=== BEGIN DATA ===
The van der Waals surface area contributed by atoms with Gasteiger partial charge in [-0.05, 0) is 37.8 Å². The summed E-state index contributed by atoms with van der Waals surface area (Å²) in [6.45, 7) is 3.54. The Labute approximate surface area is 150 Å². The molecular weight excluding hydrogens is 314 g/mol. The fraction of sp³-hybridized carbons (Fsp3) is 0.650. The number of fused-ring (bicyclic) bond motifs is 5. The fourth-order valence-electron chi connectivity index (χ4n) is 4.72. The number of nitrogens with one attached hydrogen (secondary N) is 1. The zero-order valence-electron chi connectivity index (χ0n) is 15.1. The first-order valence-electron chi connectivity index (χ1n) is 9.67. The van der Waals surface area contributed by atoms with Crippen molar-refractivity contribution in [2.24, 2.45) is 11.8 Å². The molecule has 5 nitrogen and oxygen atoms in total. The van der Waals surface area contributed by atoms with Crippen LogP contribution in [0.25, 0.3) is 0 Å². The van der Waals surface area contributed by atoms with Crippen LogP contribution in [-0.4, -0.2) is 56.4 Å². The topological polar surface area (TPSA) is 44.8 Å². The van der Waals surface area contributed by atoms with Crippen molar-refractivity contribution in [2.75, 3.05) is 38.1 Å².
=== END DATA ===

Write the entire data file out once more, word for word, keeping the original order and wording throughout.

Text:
The van der Waals surface area contributed by atoms with Gasteiger partial charge in [-0.05, 0) is 37.8 Å². The summed E-state index contributed by atoms with van der Waals surface area (Å²) in [6.45, 7) is 3.54. The Labute approximate surface area is 150 Å². The molecular weight excluding hydrogens is 314 g/mol. The fraction of sp³-hybridized carbons (Fsp3) is 0.650. The number of fused-ring (bicyclic) bond motifs is 5. The fourth-order valence-electron chi connectivity index (χ4n) is 4.72. The number of nitrogens with one attached hydrogen (secondary N) is 1. The zero-order valence-electron chi connectivity index (χ0n) is 15.1. The first-order valence-electron chi connectivity index (χ1n) is 9.67. The van der Waals surface area contributed by atoms with Crippen molar-refractivity contribution in [2.24, 2.45) is 11.8 Å². The molecule has 5 nitrogen and oxygen atoms in total. The van der Waals surface area contributed by atoms with Crippen LogP contribution in [0.25, 0.3) is 0 Å². The van der Waals surface area contributed by atoms with Crippen LogP contribution in [-0.4, -0.2) is 56.4 Å². The topological polar surface area (TPSA) is 44.8 Å². The van der Waals surface area contributed by atoms with Crippen molar-refractivity contribution in [2.75, 3.05) is 38.1 Å².